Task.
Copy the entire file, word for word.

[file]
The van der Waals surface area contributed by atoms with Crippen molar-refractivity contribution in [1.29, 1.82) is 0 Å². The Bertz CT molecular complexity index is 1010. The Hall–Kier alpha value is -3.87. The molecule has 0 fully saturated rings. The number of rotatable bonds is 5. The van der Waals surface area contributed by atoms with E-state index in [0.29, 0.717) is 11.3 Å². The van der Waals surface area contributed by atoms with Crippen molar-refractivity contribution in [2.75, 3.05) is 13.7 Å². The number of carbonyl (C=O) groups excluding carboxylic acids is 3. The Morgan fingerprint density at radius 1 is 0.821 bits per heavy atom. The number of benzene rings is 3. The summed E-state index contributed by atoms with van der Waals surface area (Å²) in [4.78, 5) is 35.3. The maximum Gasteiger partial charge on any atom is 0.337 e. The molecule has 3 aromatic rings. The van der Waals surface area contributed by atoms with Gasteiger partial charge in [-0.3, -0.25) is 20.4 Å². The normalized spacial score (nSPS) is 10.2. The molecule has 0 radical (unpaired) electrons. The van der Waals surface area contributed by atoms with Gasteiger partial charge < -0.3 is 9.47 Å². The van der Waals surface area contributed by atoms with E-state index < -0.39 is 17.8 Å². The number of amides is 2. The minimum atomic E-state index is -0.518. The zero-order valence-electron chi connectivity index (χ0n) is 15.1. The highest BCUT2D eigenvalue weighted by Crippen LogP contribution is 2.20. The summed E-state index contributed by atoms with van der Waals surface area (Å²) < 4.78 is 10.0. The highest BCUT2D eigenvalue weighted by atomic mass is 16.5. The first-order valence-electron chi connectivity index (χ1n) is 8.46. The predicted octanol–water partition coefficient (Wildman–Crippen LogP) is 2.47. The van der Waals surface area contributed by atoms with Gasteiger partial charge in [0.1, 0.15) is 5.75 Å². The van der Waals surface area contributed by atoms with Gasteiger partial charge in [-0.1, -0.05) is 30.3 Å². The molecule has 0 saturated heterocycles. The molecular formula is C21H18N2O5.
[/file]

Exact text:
The van der Waals surface area contributed by atoms with Crippen molar-refractivity contribution in [1.29, 1.82) is 0 Å². The Bertz CT molecular complexity index is 1010. The Hall–Kier alpha value is -3.87. The molecule has 0 fully saturated rings. The number of rotatable bonds is 5. The van der Waals surface area contributed by atoms with E-state index in [0.29, 0.717) is 11.3 Å². The van der Waals surface area contributed by atoms with Crippen molar-refractivity contribution in [2.75, 3.05) is 13.7 Å². The number of carbonyl (C=O) groups excluding carboxylic acids is 3. The Morgan fingerprint density at radius 1 is 0.821 bits per heavy atom. The number of benzene rings is 3. The summed E-state index contributed by atoms with van der Waals surface area (Å²) in [4.78, 5) is 35.3. The maximum Gasteiger partial charge on any atom is 0.337 e. The molecule has 3 aromatic rings. The van der Waals surface area contributed by atoms with Gasteiger partial charge in [-0.3, -0.25) is 20.4 Å². The normalized spacial score (nSPS) is 10.2. The molecule has 0 radical (unpaired) electrons. The van der Waals surface area contributed by atoms with Gasteiger partial charge < -0.3 is 9.47 Å². The van der Waals surface area contributed by atoms with E-state index < -0.39 is 17.8 Å². The number of amides is 2. The minimum atomic E-state index is -0.518. The zero-order valence-electron chi connectivity index (χ0n) is 15.1. The highest BCUT2D eigenvalue weighted by Crippen LogP contribution is 2.20. The summed E-state index contributed by atoms with van der Waals surface area (Å²) < 4.78 is 10.0. The highest BCUT2D eigenvalue weighted by atomic mass is 16.5. The first-order valence-electron chi connectivity index (χ1n) is 8.46. The predicted octanol–water partition coefficient (Wildman–Crippen LogP) is 2.47. The van der Waals surface area contributed by atoms with Gasteiger partial charge in [0.1, 0.15) is 5.75 Å². The van der Waals surface area contributed by atoms with Gasteiger partial charge in [-0.1, -0.05) is 30.3 Å². The molecule has 0 saturated heterocycles. The molecular formula is C21H18N2O5.